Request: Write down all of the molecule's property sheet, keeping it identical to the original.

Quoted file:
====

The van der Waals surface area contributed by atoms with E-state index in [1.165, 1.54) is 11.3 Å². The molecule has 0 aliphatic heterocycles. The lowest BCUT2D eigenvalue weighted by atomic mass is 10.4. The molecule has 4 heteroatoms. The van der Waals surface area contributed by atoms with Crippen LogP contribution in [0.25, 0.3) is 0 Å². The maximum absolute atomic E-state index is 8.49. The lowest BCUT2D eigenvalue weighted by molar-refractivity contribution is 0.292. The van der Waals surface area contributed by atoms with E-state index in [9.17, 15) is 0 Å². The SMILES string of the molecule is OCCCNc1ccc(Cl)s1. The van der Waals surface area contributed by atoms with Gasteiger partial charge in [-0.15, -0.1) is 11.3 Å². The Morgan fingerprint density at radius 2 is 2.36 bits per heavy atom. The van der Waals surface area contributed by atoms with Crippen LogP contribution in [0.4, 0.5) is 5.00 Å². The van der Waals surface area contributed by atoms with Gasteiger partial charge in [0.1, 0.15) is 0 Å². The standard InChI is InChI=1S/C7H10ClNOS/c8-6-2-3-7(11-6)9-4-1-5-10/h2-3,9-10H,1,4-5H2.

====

The van der Waals surface area contributed by atoms with E-state index in [1.165, 1.54) is 11.3 Å². The molecule has 0 aliphatic heterocycles. The lowest BCUT2D eigenvalue weighted by atomic mass is 10.4. The molecule has 4 heteroatoms. The van der Waals surface area contributed by atoms with Crippen LogP contribution in [0.25, 0.3) is 0 Å². The maximum absolute atomic E-state index is 8.49. The lowest BCUT2D eigenvalue weighted by molar-refractivity contribution is 0.292. The van der Waals surface area contributed by atoms with E-state index in [9.17, 15) is 0 Å². The SMILES string of the molecule is OCCCNc1ccc(Cl)s1. The van der Waals surface area contributed by atoms with Gasteiger partial charge in [-0.15, -0.1) is 11.3 Å². The Morgan fingerprint density at radius 2 is 2.36 bits per heavy atom. The van der Waals surface area contributed by atoms with Crippen LogP contribution in [0.4, 0.5) is 5.00 Å². The van der Waals surface area contributed by atoms with Gasteiger partial charge in [0.1, 0.15) is 0 Å². The standard InChI is InChI=1S/C7H10ClNOS/c8-6-2-3-7(11-6)9-4-1-5-10/h2-3,9-10H,1,4-5H2.